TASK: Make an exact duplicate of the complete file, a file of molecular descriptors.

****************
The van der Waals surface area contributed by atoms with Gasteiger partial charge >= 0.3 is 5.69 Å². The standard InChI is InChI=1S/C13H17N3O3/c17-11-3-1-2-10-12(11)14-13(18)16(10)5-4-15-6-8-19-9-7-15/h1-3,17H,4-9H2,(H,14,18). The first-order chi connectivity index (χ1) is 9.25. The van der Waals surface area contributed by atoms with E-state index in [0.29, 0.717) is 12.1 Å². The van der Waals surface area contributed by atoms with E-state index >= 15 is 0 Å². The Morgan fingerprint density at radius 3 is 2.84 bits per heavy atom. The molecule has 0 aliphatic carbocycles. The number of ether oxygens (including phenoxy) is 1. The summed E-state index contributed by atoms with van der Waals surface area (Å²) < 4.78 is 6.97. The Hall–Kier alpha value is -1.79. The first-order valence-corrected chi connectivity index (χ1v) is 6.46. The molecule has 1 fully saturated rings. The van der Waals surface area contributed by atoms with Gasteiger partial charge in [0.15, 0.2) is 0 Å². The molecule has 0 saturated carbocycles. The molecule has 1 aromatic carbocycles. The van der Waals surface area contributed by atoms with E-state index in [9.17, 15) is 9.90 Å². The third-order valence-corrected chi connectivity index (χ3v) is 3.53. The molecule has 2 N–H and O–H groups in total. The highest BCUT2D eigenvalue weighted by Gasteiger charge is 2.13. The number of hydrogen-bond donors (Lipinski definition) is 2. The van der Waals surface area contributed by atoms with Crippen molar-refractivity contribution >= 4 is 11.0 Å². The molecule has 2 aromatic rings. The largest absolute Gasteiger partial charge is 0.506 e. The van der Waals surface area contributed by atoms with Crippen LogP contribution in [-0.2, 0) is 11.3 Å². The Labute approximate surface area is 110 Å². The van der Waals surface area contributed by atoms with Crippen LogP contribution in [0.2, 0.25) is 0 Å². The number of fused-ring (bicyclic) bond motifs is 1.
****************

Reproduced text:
The van der Waals surface area contributed by atoms with Gasteiger partial charge >= 0.3 is 5.69 Å². The standard InChI is InChI=1S/C13H17N3O3/c17-11-3-1-2-10-12(11)14-13(18)16(10)5-4-15-6-8-19-9-7-15/h1-3,17H,4-9H2,(H,14,18). The first-order chi connectivity index (χ1) is 9.25. The van der Waals surface area contributed by atoms with E-state index in [0.29, 0.717) is 12.1 Å². The van der Waals surface area contributed by atoms with E-state index >= 15 is 0 Å². The Morgan fingerprint density at radius 3 is 2.84 bits per heavy atom. The molecule has 0 aliphatic carbocycles. The number of ether oxygens (including phenoxy) is 1. The summed E-state index contributed by atoms with van der Waals surface area (Å²) < 4.78 is 6.97. The Hall–Kier alpha value is -1.79. The first-order valence-corrected chi connectivity index (χ1v) is 6.46. The molecule has 1 fully saturated rings. The van der Waals surface area contributed by atoms with Gasteiger partial charge in [0.15, 0.2) is 0 Å². The molecule has 0 saturated carbocycles. The molecule has 1 aromatic carbocycles. The van der Waals surface area contributed by atoms with E-state index in [9.17, 15) is 9.90 Å². The third-order valence-corrected chi connectivity index (χ3v) is 3.53. The molecule has 2 N–H and O–H groups in total. The highest BCUT2D eigenvalue weighted by Gasteiger charge is 2.13. The number of hydrogen-bond donors (Lipinski definition) is 2. The van der Waals surface area contributed by atoms with Crippen molar-refractivity contribution >= 4 is 11.0 Å². The molecule has 2 aromatic rings. The largest absolute Gasteiger partial charge is 0.506 e. The van der Waals surface area contributed by atoms with Crippen LogP contribution in [-0.2, 0) is 11.3 Å². The Labute approximate surface area is 110 Å². The van der Waals surface area contributed by atoms with Crippen LogP contribution in [0.2, 0.25) is 0 Å². The number of fused-ring (bicyclic) bond motifs is 1.